Game on: home-grown video game employment grows 46%
The New Zealand video game development industry grew by 46% to 359 equivalent full-time jobs in the 12 months to September.
The New Zealand Game Developers Association (NZGDA) surveyed 21 games studios in September based in New Zealand, with the vast majority New Zealand owned, chairman Stephen Knightly said.
Game development jobs were on the up in the 12 months to September with 114 created, and local game developers expected to create 99 new jobs in the next 12 months, the survey said. Approximately 40% of these would be for programmers, 40% for artists and 20% for managers, it said.
Mr Knightly said this was exciting.
“Unlike some other kinds of tech startups, interactive games studios have an large addressable market hungry for product and can generate cash-flow reasonably early in their history.”
Studios which took part in the survey included Sidhe, SmallWorlds, a social game world which has over seven million players, Cerebral Fix, NinjaKiwi, whose online game Bloons has been played over one billion times, and Grinding Gear Games.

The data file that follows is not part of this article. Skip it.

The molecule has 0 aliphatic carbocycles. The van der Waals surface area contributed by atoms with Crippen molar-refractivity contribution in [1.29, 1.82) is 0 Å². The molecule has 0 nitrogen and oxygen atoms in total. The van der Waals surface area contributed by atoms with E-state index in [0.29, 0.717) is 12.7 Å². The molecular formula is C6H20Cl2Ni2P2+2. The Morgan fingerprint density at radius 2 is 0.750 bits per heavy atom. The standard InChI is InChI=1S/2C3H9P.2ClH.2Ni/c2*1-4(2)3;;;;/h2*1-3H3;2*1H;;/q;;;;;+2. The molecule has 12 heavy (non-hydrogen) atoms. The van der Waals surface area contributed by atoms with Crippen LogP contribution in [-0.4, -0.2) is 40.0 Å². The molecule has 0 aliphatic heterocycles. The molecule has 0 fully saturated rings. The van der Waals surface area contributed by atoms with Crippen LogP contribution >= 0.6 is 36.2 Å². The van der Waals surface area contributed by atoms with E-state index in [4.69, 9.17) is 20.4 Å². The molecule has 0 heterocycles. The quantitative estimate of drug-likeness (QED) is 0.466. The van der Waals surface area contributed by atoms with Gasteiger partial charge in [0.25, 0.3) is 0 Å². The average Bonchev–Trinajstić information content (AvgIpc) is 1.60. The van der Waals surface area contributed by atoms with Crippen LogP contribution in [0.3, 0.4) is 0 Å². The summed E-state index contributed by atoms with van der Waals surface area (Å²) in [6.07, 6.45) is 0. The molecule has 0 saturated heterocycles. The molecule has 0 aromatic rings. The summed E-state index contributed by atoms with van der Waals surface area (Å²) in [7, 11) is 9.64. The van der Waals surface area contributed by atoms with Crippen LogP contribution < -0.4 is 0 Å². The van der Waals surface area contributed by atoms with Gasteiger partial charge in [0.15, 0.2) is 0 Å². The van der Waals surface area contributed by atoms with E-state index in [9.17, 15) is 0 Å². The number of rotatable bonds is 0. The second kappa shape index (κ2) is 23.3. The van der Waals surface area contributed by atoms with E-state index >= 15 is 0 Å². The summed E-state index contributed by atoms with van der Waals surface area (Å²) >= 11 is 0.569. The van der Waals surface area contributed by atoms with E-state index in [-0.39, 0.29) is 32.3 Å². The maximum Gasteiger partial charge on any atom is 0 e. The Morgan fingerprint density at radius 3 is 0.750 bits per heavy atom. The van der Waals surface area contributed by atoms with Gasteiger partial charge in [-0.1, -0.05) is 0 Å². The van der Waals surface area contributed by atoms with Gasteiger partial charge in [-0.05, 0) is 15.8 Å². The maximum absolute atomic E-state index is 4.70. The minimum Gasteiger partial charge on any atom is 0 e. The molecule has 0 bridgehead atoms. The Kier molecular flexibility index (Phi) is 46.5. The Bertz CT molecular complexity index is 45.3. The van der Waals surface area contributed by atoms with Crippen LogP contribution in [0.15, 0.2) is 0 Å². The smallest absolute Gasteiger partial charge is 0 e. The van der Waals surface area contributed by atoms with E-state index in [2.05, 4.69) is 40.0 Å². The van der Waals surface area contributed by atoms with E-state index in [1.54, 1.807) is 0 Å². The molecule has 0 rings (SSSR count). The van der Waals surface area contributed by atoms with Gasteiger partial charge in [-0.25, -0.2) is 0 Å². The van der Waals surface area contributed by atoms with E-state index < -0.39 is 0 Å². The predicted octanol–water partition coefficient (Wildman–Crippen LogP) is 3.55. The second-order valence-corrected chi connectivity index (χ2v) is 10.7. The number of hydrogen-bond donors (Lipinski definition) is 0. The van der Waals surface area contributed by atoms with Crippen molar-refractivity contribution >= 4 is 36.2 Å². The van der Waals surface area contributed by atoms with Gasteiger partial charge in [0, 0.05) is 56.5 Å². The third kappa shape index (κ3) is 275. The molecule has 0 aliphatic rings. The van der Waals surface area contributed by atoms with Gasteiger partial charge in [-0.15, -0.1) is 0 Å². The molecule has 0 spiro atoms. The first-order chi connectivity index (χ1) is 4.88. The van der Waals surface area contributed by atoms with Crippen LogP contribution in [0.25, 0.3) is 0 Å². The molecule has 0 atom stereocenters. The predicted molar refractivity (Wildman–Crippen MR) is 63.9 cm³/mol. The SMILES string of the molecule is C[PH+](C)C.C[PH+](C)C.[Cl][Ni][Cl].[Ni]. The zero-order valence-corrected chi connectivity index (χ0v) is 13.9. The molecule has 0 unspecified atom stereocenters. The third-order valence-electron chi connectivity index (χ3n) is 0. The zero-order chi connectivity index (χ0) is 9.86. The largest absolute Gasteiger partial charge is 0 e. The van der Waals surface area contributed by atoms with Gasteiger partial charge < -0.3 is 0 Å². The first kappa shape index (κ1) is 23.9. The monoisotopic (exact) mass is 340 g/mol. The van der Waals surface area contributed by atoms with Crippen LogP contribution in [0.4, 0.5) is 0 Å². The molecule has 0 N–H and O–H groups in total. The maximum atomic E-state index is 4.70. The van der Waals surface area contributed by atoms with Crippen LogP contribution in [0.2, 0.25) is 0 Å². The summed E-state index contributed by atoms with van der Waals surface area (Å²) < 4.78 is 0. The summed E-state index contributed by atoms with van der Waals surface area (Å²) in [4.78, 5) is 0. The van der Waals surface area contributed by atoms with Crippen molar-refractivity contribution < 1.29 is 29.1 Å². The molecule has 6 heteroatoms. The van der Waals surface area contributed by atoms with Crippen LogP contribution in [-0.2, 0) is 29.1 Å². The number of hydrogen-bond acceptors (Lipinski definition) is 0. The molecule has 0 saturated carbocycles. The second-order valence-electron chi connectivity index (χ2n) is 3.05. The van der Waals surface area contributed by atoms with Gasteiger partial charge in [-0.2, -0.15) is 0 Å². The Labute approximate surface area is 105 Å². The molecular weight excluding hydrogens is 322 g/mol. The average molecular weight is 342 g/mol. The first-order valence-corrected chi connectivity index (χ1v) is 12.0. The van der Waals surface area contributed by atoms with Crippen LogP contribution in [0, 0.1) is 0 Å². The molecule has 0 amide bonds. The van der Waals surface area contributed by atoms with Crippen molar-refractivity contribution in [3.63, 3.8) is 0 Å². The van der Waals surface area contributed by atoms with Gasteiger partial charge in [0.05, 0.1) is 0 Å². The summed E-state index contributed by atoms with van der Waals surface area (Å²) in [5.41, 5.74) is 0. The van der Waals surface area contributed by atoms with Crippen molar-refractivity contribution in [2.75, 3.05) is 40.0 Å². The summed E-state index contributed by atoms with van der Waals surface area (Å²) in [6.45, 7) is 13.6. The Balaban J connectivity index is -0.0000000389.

The studios surveyed were developing 59 games collectively and 77% of these studios had self published their own original games, the survey said.
Mr Knightly said games studios were export businesses who increasingly retained their intellectual property in New Zealand. According to Gartner Research the global video games industry would earn over $US74 billion this year.
“Globally, the games industry already earns more than Hollywood and local developers are getting their share of that pie,”
The NZGDA said that 99% of games developed in New Zealand were designed for international markets and exported.
Digital distribution had made it easier for studios to sell directly to a global audience, Mr Knightly said.
New Zealand studios had capitalized on the rise of smart phones and online gaming, with 73% of studios producing an iPhone game in the past three years, 42% producing an online browser-based game. Of the studios surveyed, 30% had developed console games, 35% downloadable PC games and 35% Android games.
The NZGDA said 23% of New Zealand studios had received some form of angel or venture capital funding in recent years.
Mr Knightly said New Zealand’s distance from the rest of the world meant local game developers were early adopters of online digital distribution and publishing.
“We’re seeing the positive results of that investment now.”
For a look at some of New Zealand's successful games, set to a mean soundtrack, check out the NZDGA's video below: